Don’t blame the YouTube approach as the result of indifference to consumer desires though, it has more to do with how massive the user base is, you just can’t please everyone so you try to please as many people as you can. NewLeaf’s approach is close to the client (because we aren’t a massive, global entity), but also guided with input and our own suggestions, because it creates positive rapport. We have ideas for good designs in our head (well, in Jared’s head anyway) but we also aren’t about to discount your own ideas when it comes to design because you could very well have an idea for the layout of your site that is revolutionary.
This is why we try to involve you so much with each step of design. The concept boards, the wireframes, the mocks – we take in feedback and bounce ideas and problem points back and forth because it ends up creating a design that you see slowly take form and don’t feel has been shoved on you all at once, while at the same time creating an approach to design that keeps all the work from falling on you (the client) and thus creating “words and phrases” design (seriously, there’s no such thing as “bright but dark” unless you’re designing a site for a mortuary with a sense of humor) and avoiding the endless back and forth I mentioned at the beginning of this post.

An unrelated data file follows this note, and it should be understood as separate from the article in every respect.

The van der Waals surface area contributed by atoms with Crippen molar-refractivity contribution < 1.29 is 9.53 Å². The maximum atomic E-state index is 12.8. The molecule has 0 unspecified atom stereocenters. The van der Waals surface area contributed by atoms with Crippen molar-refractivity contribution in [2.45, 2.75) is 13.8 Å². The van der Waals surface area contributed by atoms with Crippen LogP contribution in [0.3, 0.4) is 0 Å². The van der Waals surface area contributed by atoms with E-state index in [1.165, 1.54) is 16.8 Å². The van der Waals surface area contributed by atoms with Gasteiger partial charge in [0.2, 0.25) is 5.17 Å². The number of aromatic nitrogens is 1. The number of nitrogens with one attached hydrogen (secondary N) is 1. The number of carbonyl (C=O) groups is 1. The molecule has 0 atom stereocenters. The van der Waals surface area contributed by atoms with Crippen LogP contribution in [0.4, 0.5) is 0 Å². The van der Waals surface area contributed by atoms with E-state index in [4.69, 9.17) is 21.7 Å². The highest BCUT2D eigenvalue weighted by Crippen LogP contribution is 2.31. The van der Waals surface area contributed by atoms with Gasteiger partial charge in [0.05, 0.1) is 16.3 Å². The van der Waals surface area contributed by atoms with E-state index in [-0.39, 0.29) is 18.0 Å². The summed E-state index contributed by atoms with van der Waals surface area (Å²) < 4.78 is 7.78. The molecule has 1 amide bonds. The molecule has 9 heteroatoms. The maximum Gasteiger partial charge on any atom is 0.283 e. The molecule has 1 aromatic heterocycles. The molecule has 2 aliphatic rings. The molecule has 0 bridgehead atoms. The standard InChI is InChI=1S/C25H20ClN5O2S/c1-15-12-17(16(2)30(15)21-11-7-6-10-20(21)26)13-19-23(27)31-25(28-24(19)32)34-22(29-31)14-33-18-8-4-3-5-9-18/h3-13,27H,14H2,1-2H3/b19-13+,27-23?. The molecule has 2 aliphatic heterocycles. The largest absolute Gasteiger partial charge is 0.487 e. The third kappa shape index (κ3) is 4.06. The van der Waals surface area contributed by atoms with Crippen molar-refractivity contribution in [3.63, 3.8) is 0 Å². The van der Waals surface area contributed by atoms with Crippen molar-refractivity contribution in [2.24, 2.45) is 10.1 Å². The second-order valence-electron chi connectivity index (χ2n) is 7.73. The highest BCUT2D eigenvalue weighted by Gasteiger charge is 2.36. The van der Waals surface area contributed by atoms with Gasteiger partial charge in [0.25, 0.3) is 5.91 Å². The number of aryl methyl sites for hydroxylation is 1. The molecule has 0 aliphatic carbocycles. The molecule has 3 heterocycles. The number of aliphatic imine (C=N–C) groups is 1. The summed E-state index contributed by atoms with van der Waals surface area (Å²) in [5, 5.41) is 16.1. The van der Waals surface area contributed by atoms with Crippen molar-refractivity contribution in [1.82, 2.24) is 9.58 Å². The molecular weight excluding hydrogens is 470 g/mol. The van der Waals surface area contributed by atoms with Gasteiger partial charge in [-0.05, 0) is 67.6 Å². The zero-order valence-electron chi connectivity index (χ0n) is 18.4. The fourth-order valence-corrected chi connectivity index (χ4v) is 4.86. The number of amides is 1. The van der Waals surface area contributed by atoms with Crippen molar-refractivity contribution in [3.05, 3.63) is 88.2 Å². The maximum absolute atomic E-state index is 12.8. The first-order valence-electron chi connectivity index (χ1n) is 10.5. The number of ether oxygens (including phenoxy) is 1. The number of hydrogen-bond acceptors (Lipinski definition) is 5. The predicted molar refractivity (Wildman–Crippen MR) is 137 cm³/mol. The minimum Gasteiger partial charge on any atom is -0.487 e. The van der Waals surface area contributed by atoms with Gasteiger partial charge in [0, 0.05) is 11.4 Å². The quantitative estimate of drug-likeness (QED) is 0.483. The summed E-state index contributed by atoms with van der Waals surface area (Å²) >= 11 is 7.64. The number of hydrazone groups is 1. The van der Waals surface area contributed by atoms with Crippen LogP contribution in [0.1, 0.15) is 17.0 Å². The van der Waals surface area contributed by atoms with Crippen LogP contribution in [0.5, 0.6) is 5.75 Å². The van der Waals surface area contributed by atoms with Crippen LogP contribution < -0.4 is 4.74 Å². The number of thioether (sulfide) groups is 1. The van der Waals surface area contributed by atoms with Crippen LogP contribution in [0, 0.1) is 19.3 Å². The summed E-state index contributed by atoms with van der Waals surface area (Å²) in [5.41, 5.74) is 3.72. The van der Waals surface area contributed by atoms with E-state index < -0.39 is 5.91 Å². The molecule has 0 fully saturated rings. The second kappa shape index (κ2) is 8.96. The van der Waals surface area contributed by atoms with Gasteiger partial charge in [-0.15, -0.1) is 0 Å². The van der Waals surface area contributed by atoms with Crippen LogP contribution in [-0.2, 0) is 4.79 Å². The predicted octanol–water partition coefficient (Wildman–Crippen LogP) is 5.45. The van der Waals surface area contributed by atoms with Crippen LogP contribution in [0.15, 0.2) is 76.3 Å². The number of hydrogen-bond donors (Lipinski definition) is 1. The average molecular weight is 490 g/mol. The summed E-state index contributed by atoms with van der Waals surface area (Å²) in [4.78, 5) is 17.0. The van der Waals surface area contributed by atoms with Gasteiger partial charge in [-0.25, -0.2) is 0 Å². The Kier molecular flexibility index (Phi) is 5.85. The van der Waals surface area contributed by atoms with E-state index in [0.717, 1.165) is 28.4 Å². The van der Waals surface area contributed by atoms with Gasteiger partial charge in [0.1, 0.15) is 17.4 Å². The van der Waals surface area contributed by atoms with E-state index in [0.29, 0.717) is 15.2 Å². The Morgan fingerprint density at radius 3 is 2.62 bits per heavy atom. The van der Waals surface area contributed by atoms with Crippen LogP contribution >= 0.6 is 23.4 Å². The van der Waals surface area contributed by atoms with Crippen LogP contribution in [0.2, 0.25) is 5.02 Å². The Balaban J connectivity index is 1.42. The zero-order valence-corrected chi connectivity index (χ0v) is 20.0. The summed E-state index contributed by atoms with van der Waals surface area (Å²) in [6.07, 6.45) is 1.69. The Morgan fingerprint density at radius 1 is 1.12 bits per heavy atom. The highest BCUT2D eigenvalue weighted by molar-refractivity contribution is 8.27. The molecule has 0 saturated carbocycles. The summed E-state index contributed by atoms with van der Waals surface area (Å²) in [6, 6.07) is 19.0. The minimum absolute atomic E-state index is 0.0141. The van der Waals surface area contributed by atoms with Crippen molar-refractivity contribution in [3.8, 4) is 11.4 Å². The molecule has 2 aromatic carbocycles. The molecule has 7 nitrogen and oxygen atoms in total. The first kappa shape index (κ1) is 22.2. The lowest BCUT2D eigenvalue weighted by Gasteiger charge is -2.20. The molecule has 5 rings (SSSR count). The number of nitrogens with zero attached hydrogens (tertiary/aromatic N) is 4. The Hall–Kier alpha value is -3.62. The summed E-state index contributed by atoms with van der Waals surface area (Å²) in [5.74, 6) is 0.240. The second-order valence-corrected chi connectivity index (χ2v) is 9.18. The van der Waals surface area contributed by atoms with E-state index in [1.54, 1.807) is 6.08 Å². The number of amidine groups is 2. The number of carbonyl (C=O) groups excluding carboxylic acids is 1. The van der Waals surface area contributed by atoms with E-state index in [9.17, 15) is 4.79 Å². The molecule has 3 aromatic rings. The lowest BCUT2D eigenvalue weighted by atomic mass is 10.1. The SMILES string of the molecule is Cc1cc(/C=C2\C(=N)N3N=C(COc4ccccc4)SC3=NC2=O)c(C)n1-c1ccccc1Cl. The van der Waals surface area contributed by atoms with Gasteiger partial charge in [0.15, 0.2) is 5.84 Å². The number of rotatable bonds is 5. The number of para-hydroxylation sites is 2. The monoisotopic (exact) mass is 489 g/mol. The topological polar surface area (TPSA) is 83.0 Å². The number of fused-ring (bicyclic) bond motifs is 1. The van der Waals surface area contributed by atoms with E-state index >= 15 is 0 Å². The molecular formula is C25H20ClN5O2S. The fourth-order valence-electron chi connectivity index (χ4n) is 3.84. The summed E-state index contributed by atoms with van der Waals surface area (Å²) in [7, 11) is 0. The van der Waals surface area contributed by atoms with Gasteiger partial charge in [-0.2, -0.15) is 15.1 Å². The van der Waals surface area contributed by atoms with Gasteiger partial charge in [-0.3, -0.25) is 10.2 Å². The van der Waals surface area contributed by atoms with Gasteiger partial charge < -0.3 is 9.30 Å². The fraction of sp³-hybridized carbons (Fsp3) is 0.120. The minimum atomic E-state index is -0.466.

If you’re interested in reading up a bit more on how people can’t quite communicate what they want, check out UX Myths, they’ve got a great series of myths they cover in the world of UX, and this particular myth I’ve spent the last thousand words covering is quite fascinating to read about.